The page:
In one of those sultry mornings, my history teacher, introduced the word ‘democracy’ to us. In her inimitable style she went on to explain its origins in Greek and added ‘Demo’ means people and ‘kratia’ means power and summed it up as ‘people’s power’. Three decades hence the RK Nagar elections results have indeed given us impetus to look at democracy differently.
I don’t remember in my recent memory, if there was a bye-election that got national prominence as much as the RK Nagar elections. Every national channel was telecasting the vote counts live after every round underlining the importance of the poll.
The results were a tad unexpected especially the victory margin, if not the victory itself. The rebel independent candidate TTV Dinakaran polled more than 50% of the votes defeating the ‘official’ AIADMK candidate and the opposition DMK candidate.
Allegations came thick and fast with every losing party crying foul over the impact of ‘cash for votes’ as the sole reason for their losses.
While ‘cash for votes’ cannot be discounted, I feel there were other factors at play which didn’t receive as much attention. Cash for votes became a convenient reason for those who lost as it certainly gave the victor a sense of illegitimacy.
The extent of turnout (close to 80%) and victory margin certainly indicates that there was a certain ‘wave’ which influenced the voting patterns and had something to do with the results beyond the distribution of cash.
A wave often has underlying factors influencing them. Typically, in Tamilnadu anti-incumbency does have an influence in the election results. This is evident from the fact that the state witnessed alternate governments in the recent times. Everyone believed there was widespread discontent with the ruling regime and that would certainly influence the election results.
While it can’t be ignored that the constituency was an AIADMK stronghold, if not a fortress as the media dubbed it, the anti-incumbency, split within AIADMK and opposition consolidation under DMK should have make it an easy victory for DMK.
Only the results proved otherwise. This essentially means that the anti-incumbency wasn’t the factor that decided the poll results. This is evident from the fact that both the AIADMK factions fared better than DMK. Therefore, the campaign narrative that yielded results was something else.
In my opinion it was the anti-BJP sentiment. If you look at the series of events that led to this election, right from the AIADMK supremo’s untimely death last year, there was a wide spread perception about BJP meddling in the affairs of Tamilnadu as a back-room player.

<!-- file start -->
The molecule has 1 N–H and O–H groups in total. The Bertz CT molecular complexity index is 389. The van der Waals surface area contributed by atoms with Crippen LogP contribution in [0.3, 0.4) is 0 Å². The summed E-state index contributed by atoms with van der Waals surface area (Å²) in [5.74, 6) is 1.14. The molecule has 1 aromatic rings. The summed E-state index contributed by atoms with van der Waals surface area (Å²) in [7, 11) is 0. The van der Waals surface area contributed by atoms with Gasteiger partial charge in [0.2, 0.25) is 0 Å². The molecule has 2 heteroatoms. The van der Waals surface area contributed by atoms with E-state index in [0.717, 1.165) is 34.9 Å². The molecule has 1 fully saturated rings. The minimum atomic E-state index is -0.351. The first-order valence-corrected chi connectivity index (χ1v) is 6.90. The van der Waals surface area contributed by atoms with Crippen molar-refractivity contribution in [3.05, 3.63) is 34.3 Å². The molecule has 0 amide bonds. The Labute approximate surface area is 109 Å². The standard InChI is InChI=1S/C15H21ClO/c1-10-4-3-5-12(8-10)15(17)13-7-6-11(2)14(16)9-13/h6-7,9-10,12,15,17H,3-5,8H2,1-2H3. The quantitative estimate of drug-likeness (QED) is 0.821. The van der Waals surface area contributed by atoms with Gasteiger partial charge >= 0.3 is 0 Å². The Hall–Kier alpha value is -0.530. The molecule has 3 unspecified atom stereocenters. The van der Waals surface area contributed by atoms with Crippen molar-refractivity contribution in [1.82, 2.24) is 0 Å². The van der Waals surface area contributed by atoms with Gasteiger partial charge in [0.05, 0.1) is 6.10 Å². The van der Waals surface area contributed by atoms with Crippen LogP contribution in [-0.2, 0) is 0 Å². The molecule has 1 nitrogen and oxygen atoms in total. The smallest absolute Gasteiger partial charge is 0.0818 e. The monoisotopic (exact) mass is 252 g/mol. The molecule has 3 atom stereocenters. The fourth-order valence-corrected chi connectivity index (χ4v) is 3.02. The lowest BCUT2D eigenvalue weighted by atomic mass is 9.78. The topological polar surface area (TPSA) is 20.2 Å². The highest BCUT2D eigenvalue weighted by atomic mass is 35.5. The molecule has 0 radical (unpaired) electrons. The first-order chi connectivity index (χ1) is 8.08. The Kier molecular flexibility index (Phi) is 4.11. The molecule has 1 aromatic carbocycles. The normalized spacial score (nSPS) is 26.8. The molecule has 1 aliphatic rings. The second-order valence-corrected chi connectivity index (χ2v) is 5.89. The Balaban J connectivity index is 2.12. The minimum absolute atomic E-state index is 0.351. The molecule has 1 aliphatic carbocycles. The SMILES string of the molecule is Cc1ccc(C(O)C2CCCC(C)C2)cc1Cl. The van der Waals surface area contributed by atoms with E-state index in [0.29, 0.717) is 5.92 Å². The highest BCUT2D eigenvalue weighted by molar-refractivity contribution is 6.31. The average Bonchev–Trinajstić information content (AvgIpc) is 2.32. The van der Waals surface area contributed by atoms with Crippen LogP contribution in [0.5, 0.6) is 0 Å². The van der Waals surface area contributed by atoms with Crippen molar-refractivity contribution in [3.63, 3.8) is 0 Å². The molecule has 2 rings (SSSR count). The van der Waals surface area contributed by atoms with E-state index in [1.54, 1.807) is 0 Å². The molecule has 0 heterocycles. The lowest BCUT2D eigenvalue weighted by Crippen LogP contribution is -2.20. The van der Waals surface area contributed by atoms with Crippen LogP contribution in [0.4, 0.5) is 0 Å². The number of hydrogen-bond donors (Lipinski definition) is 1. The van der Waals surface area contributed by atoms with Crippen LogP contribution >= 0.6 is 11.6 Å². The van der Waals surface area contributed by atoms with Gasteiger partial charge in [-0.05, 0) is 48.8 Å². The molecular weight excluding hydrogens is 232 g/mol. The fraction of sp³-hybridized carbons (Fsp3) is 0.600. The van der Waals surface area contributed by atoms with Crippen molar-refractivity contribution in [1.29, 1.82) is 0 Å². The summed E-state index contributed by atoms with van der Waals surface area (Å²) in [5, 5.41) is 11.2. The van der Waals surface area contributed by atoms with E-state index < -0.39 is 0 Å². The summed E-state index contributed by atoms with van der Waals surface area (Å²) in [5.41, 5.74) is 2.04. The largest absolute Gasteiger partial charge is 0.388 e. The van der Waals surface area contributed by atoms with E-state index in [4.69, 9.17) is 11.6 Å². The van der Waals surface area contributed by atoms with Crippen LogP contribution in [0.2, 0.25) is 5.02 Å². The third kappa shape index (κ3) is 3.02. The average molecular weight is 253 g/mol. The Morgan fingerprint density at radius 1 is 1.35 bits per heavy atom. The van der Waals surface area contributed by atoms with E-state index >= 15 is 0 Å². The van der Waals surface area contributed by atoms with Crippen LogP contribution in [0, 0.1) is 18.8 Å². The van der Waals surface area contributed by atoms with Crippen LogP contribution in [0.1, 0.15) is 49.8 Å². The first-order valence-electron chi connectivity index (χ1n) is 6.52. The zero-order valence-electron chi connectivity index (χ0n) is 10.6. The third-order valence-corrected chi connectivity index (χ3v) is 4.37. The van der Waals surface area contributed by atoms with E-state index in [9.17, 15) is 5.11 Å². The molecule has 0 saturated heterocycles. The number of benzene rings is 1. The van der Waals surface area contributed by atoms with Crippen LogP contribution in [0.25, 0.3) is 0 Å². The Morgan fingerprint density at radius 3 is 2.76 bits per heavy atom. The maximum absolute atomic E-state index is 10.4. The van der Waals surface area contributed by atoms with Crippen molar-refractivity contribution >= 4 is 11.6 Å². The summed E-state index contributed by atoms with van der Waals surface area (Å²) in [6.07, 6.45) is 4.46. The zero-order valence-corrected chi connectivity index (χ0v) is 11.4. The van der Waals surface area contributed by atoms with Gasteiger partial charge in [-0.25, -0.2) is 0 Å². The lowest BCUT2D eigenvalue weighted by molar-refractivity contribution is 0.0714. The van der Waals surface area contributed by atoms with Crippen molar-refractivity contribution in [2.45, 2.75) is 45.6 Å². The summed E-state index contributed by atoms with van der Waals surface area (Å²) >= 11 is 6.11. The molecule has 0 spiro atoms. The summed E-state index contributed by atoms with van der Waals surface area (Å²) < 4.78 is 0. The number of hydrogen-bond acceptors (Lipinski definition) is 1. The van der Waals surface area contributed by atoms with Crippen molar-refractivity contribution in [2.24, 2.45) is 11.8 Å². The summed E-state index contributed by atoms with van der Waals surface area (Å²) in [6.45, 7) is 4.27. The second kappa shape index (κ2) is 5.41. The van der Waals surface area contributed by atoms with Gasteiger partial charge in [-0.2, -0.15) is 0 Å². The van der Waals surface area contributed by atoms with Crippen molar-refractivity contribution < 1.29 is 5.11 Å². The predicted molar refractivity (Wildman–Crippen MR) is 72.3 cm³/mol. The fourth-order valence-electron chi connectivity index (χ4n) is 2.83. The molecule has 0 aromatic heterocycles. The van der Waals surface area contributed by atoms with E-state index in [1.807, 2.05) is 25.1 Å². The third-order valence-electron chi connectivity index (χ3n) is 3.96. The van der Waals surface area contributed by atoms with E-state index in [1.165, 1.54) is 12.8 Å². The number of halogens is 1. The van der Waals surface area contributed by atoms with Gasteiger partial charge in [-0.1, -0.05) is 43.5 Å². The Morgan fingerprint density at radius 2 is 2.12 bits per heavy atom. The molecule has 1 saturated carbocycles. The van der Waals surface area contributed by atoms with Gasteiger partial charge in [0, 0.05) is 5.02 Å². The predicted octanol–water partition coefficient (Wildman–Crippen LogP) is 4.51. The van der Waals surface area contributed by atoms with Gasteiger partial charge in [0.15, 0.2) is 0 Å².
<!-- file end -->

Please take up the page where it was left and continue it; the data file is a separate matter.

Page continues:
Right from Sasikala ending in Jail, split within ADMK, the NEET verdict, Jallikattu unrest, AIDMK reunion, allegations against Dinakaran, the popular perception was that BJP had a hand in everything. High decibel media coverage and panel discussions further seemed to endorse this belief though there was no evidence on ground to support this perception.
This perception gained strength with pretty much all the current woes including the issues with governance were attributed to BJP trying to get a foothold in Tamilnadu. And if there was sense of angst against the non-performance of current ruling dispensation this anti-BJP sentiment subdued it and stood out as the dominant political capital waiting to be harnessed.
If the anti-BJP sentiment was the currency, it is important to look who stands to garner maximum mileage by harping it.
Ideally the opposition DMK should, given that they are the principal opposition and congress ally. However, as it eventually emerged TTV Dinakaran stood a great chance of gaining mileage as he claimed ‘victimhood’ from BJP. The recent events in terms of accusation of bribing election commission, jail terms for him and sasikala, CBI enquires, enforcement directorate raids across 180 locations fed in to this narrative further lending credence to his claims.
DMK on the other hand while criticizing central government wasn’t victim of any such action in the recent past, with even the PM visiting the patriarch at his home. So DMK stood less chance of capitalising the anti-BJP sentiment.
The other question mark that arises is the credibility of the individual. Dinakaran and the mannargudi family along with sasikala were persona non-grata till recently with public opinion against them. The results further show that public conscience is fickle and their memory short term.
Dinakaran with his constant presence in the media presented an affable persona quite in contrast with the perceptions around the family. His genial manner, easy approach to answering difficult questions has certainly paid dividends. To that extent he managed to shed the family baggage and cast himself a fresh alternative. While it is too early, but it looks like he had put himself at a vantage point as a capable leader, potentially emerging out of shadows of Amma’s legacy creating a unique identity for himself distinct from OPS or EPS.